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    Bear in mind these are all colour "theories" - they are just that theories about how colour works. They change with fad and fashion. Politics, psychology and history have as much impact as art or science on them (why did Newton pick 7 colours in the spectrum and try rather oddly to squeeze indigo and violet in after blue at the end of the spectrum? - Because he believed it should mirror the scales in music

    "The light is put in the underpainting. The color is is just something on top of it. The psychology comes from the underpainting."

    What a wonderful example of the old biases against colour - that extend from Aristotles "colour is merely cosmetic" right through to the teacher telling you in kindergarten to "make sure you colour inside the lines.

    Anyone who is really interested in colour should read David Batchelor's "Chromophobia" - it's a great read and will send you of looking at other work on colour in all sorts of directions.

  7. #17
    Photo Engineer's Avatar
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    Tim;

    It is not color theory by any means.

    It is lots of math, physics and chemistry.

    Try the following references:

    Principles of Color Technology by Billmeyer and Saltzman.

    Principles of Color Photography by Evans, Hanson and Brewer.

    An Introduction to Color by Evans.

    Of course there are fads and fashions in art applications, but in this context, color is anything but theory.

    PE

  8. #18

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    even the math and science is often influenced by such things (the Newton point is just one such example - in a way we still have those two colours as an "official" part of the spectrum).

    Colour often doesn't even transfer from one culture to another. What someone in Japan calls green you might call yellow. Some languages lack words for colours you or I "see" - others have words for for colours you or I don't quite perceive.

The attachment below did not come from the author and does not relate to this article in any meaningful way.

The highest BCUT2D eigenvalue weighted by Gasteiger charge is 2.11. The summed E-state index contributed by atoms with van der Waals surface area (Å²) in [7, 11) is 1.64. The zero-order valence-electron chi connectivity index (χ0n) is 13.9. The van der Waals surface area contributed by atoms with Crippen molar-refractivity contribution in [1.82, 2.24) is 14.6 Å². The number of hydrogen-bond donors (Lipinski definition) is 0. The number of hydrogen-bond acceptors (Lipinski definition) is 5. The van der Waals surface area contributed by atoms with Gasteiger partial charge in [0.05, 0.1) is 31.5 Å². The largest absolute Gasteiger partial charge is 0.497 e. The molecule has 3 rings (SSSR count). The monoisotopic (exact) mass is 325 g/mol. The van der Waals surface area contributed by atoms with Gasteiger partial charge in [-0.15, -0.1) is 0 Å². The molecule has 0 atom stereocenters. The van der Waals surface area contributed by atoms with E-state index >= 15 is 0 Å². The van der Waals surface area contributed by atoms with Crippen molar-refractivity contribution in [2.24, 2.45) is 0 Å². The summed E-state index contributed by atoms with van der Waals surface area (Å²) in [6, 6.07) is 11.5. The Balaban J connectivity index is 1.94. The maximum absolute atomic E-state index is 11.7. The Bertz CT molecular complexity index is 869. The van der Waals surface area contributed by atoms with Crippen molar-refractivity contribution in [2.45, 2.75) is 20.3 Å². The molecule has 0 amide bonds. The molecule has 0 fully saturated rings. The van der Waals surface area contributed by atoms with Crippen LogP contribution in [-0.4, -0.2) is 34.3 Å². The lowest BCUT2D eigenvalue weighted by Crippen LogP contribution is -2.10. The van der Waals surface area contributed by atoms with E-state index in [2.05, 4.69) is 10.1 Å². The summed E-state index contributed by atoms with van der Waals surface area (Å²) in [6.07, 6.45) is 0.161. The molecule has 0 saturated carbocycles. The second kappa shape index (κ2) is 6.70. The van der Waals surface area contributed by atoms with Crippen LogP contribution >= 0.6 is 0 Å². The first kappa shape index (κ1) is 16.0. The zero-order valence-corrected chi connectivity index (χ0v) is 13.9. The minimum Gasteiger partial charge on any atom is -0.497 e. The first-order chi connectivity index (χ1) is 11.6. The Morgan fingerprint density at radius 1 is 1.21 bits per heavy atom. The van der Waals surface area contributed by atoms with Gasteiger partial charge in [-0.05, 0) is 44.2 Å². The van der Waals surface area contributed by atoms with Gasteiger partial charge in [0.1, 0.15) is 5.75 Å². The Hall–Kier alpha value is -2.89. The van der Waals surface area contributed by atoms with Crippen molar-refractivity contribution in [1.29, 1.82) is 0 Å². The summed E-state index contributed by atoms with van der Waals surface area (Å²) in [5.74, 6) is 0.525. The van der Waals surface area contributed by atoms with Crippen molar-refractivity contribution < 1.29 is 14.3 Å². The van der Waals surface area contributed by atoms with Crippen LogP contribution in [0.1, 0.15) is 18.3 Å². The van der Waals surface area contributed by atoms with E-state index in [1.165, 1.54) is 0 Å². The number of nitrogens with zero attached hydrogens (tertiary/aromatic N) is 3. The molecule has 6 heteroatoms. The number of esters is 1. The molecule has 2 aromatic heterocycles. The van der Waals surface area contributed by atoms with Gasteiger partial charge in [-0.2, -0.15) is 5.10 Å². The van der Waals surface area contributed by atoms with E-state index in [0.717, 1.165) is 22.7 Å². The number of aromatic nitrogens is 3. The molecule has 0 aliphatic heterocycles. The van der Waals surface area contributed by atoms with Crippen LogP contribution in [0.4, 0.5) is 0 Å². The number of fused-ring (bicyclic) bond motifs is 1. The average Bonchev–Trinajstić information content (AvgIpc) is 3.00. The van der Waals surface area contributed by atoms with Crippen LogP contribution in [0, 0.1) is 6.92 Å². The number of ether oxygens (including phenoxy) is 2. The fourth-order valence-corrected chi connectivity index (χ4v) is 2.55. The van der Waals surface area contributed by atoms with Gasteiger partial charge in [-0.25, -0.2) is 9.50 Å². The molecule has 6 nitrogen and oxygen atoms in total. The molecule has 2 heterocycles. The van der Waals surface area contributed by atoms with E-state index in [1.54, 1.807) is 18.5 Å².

Evans and Evans, Hanson and Brewer are both very good examples of this. Plenty of math and scence with what you might call a nice mix of psychology and culturally relative conditioning

    The math and science is only one part of it. How we actually perceive and understand colour is another. For example, the whole colour wheel/complimentary colours idea is similarly very much a social construct.

  9. #19

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    Some other good reads in this area apart from Chromophobia are

    Gage - Colo r and Culture (and also his Color and Meaning)

    Eco - How Culture Conditions the Colours We See - in On Signs

    Berlin & Kay - Basic Color Terms


    ...."is that a yellow volkswagen? Or is it yellow that happens to be a volkswagen?"....

  10. #20
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    Tim;

    I think that you have to add that in the Japanese language you can conjugate adjectives as if they were verbs and so you can have the past tense of a color which leads to an interesting mental block in the western mind.

    In fact, direct translation is rather impossible with this type of use of an adjective.

    PE